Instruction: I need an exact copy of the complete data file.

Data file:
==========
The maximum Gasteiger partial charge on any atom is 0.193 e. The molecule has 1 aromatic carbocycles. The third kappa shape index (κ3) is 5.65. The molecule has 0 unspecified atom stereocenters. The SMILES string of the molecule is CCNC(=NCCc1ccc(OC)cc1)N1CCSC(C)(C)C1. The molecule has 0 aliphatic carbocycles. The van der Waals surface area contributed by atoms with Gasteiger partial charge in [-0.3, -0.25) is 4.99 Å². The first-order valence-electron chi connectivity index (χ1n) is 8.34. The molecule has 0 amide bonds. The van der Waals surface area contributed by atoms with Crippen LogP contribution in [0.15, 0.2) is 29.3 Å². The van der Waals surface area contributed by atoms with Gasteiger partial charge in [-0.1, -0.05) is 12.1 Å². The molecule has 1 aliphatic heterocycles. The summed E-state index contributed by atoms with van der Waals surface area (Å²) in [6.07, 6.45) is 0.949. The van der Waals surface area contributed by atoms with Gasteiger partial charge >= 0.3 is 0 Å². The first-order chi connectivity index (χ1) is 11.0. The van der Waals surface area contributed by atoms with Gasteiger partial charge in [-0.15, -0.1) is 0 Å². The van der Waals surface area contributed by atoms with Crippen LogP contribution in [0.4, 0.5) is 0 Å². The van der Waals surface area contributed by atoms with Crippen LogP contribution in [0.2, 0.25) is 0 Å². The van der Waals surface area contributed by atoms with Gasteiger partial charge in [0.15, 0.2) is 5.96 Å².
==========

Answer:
The maximum Gasteiger partial charge on any atom is 0.193 e. The molecule has 1 aromatic carbocycles. The third kappa shape index (κ3) is 5.65. The molecule has 0 unspecified atom stereocenters. The SMILES string of the molecule is CCNC(=NCCc1ccc(OC)cc1)N1CCSC(C)(C)C1. The molecule has 0 aliphatic carbocycles. The van der Waals surface area contributed by atoms with Gasteiger partial charge in [-0.3, -0.25) is 4.99 Å². The first-order valence-electron chi connectivity index (χ1n) is 8.34. The molecule has 0 amide bonds. The van der Waals surface area contributed by atoms with Crippen LogP contribution in [0.15, 0.2) is 29.3 Å². The van der Waals surface area contributed by atoms with Gasteiger partial charge in [-0.1, -0.05) is 12.1 Å². The molecule has 1 aliphatic heterocycles. The summed E-state index contributed by atoms with van der Waals surface area (Å²) in [6.07, 6.45) is 0.949. The van der Waals surface area contributed by atoms with Gasteiger partial charge >= 0.3 is 0 Å². The first-order chi connectivity index (χ1) is 11.0. The van der Waals surface area contributed by atoms with Gasteiger partial charge in [-0.15, -0.1) is 0 Å². The van der Waals surface area contributed by atoms with Crippen LogP contribution in [0.4, 0.5) is 0 Å². The van der Waals surface area contributed by atoms with Crippen LogP contribution in [0.2, 0.25) is 0 Å². The van der Waals surface area contributed by atoms with Gasteiger partial charge in [0.15, 0.2) is 5.96 Å².